Faux Klingons

This entry was published at least two years ago (originally posted on January 27, 2007). Since that time the information may have become outdated or my beliefs may have changed (in general, assume a more open and liberal current viewpoint). A fuller disclaimer is available.

I just heard about this through last Sunday’s ‘Wait Wait… Don’t Tell Me!‘ show (which I just found out is available as a podcast, since I never manage to remember to turn on the actual radio), and I think this might be the best Iraq War analogy I’ve heard yet:

One Minute Speech by Rep. David Wu, D-Oregon, 1st District, Portland:

Mr. Speaker,

Four years ago, this administration took America to war in Iraq without adequate evidence. Since that time, this administration hasn’t listened to the American people, it hasn’t listened to our professional military, and it certainly hasn’t listened to this congress.

You know, it’s said of a prominent businessman in downtown Portland that he never listened to anybody, and that if he was ever drawn in a cartoon, he would be drawn without ears. Now, this President has listened to some people: the so-called ‘Vulcans’ in the White House, the ideologues. But you know, unlike the Vulcans of Star Trek, who made their decisions based on logic and fact, these guys make it on ideology. These aren’t Vulcans! There are Klingons in the White House!

But unlike the real Klingons of Star Trek, these Klingons have never fought a battle of their own. Don’t let faux Klingons send real Americans to war. It’s wrong.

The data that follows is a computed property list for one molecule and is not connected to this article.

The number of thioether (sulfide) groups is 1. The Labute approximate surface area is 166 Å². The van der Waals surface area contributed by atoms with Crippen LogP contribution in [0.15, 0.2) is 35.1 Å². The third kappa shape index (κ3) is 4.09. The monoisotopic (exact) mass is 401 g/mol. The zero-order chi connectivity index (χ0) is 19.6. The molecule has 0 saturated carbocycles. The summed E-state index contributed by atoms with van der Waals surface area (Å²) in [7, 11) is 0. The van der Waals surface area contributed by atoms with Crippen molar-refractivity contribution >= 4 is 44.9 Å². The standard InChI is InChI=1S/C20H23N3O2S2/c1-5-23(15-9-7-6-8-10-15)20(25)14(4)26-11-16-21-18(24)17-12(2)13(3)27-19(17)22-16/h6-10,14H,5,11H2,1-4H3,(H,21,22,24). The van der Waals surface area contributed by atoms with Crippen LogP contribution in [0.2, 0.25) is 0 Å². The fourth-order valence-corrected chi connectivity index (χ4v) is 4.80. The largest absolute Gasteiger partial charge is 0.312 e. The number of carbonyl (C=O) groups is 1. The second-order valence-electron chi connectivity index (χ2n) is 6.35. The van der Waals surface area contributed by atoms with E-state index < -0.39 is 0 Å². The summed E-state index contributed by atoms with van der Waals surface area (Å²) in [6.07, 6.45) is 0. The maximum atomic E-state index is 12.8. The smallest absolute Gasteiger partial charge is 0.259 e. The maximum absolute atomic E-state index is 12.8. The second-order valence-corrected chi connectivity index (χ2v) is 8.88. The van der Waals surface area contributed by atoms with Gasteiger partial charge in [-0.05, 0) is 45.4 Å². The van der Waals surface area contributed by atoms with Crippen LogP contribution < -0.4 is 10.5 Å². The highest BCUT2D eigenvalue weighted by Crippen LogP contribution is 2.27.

So. Very. Awesome. I love this.

Apparently, there’s a book out called Rise of the Vulcans focusing on Bush’s core advisors, who have dubbed themselves “Vulcans” after the Roman god of War. Wu just took the Vulcan thing and ran with it. In entirely the wrong direction.

1 thought on “Faux Klingons”

  1. Actually, he took it in just the right direction. If he had stated that they were wannabe gods of war, there would not have been much attention paid to the comment. But by plugging into the public awareness of Star Trek, and the unique place it has in our culture, he got more media attention for free than anyone could have paid money for. More than a week after the comment, there is still chatter about it. Think about that. Most remarks makde by congress critters (unless they are announcing a run for President in ’08), don’t make it onto the newspaper and radio. He was able to make a point, and get printspace and airtime coverage. I’d say it was a good move, and if anyone critiques him, they’ll have to explain Greek Mythology and that wont get airtime — and god help ’em if they try to shift their name to Aries and someone does a Xena reference!

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